This CATL Talk will explore approaches to help students learn deeply from assigned reading. Megan Squire (Computing Sciences) and Peter Felten (CATL) will provide a brief overview of a structured reading group process that is adaptable to many course contexts and that has shown positive outcomes for student learning in a small study (12 course sections at 3 universities). We then will have a lively yet practical discussion about ways faculty can assist students in learning from course readings. Snacks will be provided.

CATL Workshop – We’re all in this together: Collaborative techniques to enhance student learning

Tuesday, September 10, 4:15-5:30pm, Belk Pavilion 208

Research demonstrates that collaborative learning contributes to enhanced critical thinking and problem solving skills and greater student engagement with their peers and the course materials (Barkely, Cross, & Major, 2002). Participants will directly experience several examples of collaborative learning techniques and work together to create specific activities that can be applied to their current courses. Facilitated by Alan Russell (Math & CATL). Snacks will be provided.

CATL Co-sponsored Workshop – How to create authentic writing assignments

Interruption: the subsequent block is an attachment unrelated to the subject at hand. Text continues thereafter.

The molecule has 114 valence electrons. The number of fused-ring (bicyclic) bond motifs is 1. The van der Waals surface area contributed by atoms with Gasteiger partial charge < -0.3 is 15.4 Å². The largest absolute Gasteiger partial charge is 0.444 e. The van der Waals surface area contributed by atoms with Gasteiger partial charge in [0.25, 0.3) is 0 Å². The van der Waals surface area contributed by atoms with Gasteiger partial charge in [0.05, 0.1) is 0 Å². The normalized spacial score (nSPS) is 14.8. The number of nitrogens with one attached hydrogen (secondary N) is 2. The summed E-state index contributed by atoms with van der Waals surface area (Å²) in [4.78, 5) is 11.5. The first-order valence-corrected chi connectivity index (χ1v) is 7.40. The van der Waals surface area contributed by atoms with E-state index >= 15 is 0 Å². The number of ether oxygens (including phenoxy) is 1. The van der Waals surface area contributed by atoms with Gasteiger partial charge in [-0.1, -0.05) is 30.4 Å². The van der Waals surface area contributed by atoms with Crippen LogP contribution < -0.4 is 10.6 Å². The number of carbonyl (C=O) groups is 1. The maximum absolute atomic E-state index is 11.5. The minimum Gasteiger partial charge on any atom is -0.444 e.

Co-sponsored by the Center for Writing Excellence and the Center for the Advancement of Teaching and Learning

Thursday, September 12, 12:00-1:15pm, Belk Library 102 (Lunch provided)

Writing assignments that have at least a touch of the “real” can increase student motivation, enhance student learning, and simplify your grading. You’ll leave this workshop with a draft for a new or improved authentic assignment for a course you teach. You may even be able to use the assignment this semester.  Lunch will be provided for faculty who register before September 5th. Seating is limited.

CATL Talk Series – Doing peer observation well

Thursday, September 26, 4:15-5:30 pm, Belk Pavilion 201

Ever wish for a trusted person to observe and discuss (some aspect of) your teaching – but worried how to make it happen and happen well? Ever wanted to partner with a faculty colleague to share and learn from one another’s classroom experiments, successes, and flops in a mutually beneficial manner – but were afraid to ask? In this session, we’ll consider specific strategies and models for how we might make peer-to-peer observation of teaching at Elon be a constructive, collegial, and mutually beneficial experience. Snacks will be provided. To start the conversation, you might want to read the short Chronicle article by Tobin Shearer: “A Pleasing Observation”